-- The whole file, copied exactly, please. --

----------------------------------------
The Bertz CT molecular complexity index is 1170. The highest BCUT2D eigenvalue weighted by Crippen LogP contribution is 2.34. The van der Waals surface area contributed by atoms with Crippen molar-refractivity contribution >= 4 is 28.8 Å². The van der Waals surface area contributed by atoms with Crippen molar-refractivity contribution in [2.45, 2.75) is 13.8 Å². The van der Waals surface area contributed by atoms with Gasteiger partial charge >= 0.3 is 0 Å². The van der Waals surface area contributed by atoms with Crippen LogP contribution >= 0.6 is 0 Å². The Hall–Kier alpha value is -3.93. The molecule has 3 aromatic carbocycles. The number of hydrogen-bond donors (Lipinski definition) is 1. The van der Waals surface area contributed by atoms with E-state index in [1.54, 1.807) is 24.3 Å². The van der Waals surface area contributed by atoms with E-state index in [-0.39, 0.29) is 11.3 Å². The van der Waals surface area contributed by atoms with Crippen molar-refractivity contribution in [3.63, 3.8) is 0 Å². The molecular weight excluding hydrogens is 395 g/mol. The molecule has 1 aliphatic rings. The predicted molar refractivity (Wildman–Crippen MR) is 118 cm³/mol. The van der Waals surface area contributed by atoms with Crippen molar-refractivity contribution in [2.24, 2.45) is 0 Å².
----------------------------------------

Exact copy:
The Bertz CT molecular complexity index is 1170. The highest BCUT2D eigenvalue weighted by Crippen LogP contribution is 2.34. The van der Waals surface area contributed by atoms with Crippen molar-refractivity contribution >= 4 is 28.8 Å². The van der Waals surface area contributed by atoms with Crippen molar-refractivity contribution in [2.45, 2.75) is 13.8 Å². The van der Waals surface area contributed by atoms with Gasteiger partial charge >= 0.3 is 0 Å². The van der Waals surface area contributed by atoms with Crippen LogP contribution >= 0.6 is 0 Å². The Hall–Kier alpha value is -3.93. The molecule has 3 aromatic carbocycles. The number of hydrogen-bond donors (Lipinski definition) is 1. The van der Waals surface area contributed by atoms with E-state index in [1.54, 1.807) is 24.3 Å². The van der Waals surface area contributed by atoms with E-state index in [-0.39, 0.29) is 11.3 Å². The van der Waals surface area contributed by atoms with Crippen molar-refractivity contribution in [3.63, 3.8) is 0 Å². The molecular weight excluding hydrogens is 395 g/mol. The molecule has 1 aliphatic rings. The predicted molar refractivity (Wildman–Crippen MR) is 118 cm³/mol. The van der Waals surface area contributed by atoms with Crippen molar-refractivity contribution in [2.24, 2.45) is 0 Å².